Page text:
Consider the following game to better understand the concept of iterated
elimination of strictly dominated strategies.

Player 1 has two strategies and player 2 has three. S1={up,down} and
S2={left,middle,right}. For player 1, neither up nor down is strictly
dominated. Up is better than down if 2 plays left (since 1>0), but down is
better than up if 2 plays right (since 2>0). For player 2, however, right is
strictly dominated by middle (since 2>1 and 1>0), so player 2 being rational will
not play right.

Thus if player 1 knows that player 2 is rational then player 1 can
eliminate right from player 2's strategy space. So, if player 1 knows that
player 2 is rational then player 1 can play the game as if it was the game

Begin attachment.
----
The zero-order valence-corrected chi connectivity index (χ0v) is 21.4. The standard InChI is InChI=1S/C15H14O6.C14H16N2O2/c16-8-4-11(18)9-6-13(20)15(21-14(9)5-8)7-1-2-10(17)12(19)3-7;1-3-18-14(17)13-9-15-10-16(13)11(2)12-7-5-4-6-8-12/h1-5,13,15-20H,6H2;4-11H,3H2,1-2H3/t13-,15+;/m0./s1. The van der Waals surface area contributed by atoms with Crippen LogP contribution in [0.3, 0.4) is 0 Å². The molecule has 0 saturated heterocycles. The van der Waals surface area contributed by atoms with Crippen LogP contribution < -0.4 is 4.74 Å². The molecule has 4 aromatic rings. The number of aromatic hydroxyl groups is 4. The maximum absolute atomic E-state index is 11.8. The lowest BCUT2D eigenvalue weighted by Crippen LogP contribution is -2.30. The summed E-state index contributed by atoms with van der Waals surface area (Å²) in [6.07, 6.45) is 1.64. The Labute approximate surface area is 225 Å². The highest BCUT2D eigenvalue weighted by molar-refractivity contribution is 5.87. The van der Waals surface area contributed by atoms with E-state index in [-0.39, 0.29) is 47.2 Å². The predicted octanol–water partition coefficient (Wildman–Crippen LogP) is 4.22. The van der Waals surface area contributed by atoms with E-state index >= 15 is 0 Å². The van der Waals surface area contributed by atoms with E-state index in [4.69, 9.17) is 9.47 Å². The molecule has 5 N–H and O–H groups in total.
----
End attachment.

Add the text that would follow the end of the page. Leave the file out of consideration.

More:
depicted below.

In the figure above, down is strictly dominated by up for player 1 , and so
if player 1 is rational (and player 1 knows that player 2 is rational, so
that the second game applies) then player 1 will not play down.
Consequently, if player 2 knows that player 1 is rational, and player 2
knows that player 1 knows that player 2 is rational ( so that player 2
knows that the second game applies) then player 2 can eliminate down from
player 1's strategy space, leaving the game looking like below.

And now left is strictly dominated by middle for player 2 , leaving
(up,middle) as the outcome of the game.
This is process is called the iterated elimination of strictly dominated
strategies.